The afternoon hours pass silently and I decide to work the rest on my way home. It seems I am not the only one with that idea. My fellow commuters in the train discuss next steps with their artificial intelligence assistants or solve some last challenge of the day.

Finally my work day is over, but Claire has more tasks for me. To keep my health values optimal, I should do a run today. Claire is up-to date with over 80 health metrics from my body in real-time. There is little room to argue, but I still start negotiating:

  • “Claire, you won’t believe it, but I am tired.”
  • “Heinz, but all your body values say the contrary! Come on, make that 5km run and you will feel ecstatic! Here is the song I chose for you to get you started.”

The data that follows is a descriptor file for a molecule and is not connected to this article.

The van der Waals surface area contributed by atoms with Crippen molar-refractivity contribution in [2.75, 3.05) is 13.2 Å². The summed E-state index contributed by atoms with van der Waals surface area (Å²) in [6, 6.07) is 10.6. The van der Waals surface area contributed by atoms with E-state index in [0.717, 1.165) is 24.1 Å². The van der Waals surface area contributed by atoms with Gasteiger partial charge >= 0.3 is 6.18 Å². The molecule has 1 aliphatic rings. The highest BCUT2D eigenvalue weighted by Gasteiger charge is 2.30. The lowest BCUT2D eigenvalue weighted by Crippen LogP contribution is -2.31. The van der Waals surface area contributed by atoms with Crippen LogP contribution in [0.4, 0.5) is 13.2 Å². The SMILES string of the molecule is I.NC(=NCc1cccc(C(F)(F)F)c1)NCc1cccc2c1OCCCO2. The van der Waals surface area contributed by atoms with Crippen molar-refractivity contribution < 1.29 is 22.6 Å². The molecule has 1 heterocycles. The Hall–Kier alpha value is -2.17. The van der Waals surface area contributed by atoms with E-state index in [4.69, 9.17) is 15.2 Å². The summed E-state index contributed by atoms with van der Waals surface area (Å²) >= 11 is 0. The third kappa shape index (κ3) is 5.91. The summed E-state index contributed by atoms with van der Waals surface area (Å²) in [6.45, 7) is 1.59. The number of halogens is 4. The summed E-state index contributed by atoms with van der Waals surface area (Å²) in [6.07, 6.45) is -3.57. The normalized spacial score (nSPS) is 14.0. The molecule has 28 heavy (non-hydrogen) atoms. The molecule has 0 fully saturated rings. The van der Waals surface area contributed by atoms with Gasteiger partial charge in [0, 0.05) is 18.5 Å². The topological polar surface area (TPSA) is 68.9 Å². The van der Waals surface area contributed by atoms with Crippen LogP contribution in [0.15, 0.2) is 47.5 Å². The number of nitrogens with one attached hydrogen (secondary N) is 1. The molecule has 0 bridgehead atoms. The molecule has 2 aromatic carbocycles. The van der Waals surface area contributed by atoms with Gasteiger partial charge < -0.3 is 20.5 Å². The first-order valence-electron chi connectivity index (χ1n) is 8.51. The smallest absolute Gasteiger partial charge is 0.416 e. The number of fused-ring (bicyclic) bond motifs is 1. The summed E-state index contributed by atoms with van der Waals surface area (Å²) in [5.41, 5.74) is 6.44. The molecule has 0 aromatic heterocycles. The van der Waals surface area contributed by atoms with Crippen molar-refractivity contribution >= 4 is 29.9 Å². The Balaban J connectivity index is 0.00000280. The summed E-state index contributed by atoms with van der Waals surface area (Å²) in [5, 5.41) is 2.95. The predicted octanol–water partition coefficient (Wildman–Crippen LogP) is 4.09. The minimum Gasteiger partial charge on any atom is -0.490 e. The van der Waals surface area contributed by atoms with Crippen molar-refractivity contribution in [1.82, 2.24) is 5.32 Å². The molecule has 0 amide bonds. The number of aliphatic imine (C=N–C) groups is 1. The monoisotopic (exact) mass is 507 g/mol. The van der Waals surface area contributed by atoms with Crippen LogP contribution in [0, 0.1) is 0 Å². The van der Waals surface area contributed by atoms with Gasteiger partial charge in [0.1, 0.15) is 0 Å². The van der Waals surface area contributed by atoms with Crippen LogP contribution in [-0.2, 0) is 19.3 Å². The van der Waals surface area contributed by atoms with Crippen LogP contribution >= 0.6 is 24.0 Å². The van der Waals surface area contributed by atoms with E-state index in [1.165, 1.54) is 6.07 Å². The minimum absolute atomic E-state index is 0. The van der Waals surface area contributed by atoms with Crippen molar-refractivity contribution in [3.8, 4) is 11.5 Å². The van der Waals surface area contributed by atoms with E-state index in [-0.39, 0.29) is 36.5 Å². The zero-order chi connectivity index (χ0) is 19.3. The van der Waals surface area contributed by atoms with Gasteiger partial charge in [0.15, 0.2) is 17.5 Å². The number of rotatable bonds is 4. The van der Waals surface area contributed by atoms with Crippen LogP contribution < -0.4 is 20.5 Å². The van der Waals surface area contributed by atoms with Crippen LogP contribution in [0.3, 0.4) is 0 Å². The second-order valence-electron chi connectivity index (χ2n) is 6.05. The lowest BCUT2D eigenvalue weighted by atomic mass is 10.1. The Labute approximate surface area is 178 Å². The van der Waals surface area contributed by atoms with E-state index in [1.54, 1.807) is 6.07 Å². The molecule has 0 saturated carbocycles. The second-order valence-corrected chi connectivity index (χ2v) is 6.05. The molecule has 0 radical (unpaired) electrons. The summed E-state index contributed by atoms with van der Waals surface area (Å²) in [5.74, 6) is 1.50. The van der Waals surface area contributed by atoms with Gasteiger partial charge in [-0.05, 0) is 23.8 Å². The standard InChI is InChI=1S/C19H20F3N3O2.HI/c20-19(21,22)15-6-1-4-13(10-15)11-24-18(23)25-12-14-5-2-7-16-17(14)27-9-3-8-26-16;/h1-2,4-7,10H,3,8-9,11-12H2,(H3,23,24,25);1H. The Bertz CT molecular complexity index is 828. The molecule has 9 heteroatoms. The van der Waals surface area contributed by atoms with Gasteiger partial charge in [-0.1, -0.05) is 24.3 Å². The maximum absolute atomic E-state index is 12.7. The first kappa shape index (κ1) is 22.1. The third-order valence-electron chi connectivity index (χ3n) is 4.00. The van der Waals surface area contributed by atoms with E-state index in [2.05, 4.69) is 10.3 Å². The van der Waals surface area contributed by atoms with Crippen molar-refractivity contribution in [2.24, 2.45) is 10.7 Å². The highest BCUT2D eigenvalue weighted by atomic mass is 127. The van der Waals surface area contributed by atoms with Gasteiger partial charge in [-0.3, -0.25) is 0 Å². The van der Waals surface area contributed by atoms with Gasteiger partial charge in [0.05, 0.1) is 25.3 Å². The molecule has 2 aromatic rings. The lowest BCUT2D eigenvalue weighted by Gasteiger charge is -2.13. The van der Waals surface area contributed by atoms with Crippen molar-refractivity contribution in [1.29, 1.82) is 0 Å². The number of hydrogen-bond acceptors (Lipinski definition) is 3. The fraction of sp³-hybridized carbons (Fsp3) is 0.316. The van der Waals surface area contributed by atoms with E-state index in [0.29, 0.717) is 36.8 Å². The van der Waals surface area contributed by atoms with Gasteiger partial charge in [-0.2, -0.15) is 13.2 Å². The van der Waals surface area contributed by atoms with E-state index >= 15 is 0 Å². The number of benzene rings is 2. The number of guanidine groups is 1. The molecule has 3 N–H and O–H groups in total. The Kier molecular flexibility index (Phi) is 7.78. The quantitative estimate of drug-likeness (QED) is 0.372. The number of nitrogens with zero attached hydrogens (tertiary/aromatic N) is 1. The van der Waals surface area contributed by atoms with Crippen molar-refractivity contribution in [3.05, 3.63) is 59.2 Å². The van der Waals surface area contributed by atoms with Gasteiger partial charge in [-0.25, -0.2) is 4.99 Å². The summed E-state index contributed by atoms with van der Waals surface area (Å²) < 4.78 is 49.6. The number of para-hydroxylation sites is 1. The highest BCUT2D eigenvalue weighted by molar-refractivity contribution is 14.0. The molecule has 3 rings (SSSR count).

• “Claire, sorry I don’t feel like it today.”
  • “Heinz did you know that “don’t feel like” is the first excuse for procrastination. You have improved so much in the past weeks!”
  • “I know Claire. I admit I AM LAZY. TOO LAZY and tonight I don’t care about any health value any more.”
  • “Okay Heinz I sense here some form of frustration. Let’s skip it for tonight. Do you promise to run tomorrow?”
  • “I promise Claire. Let’s talk later.”
  • “Let me know when you need me.”
  • “Yes Claire, I will do so. Thanks.”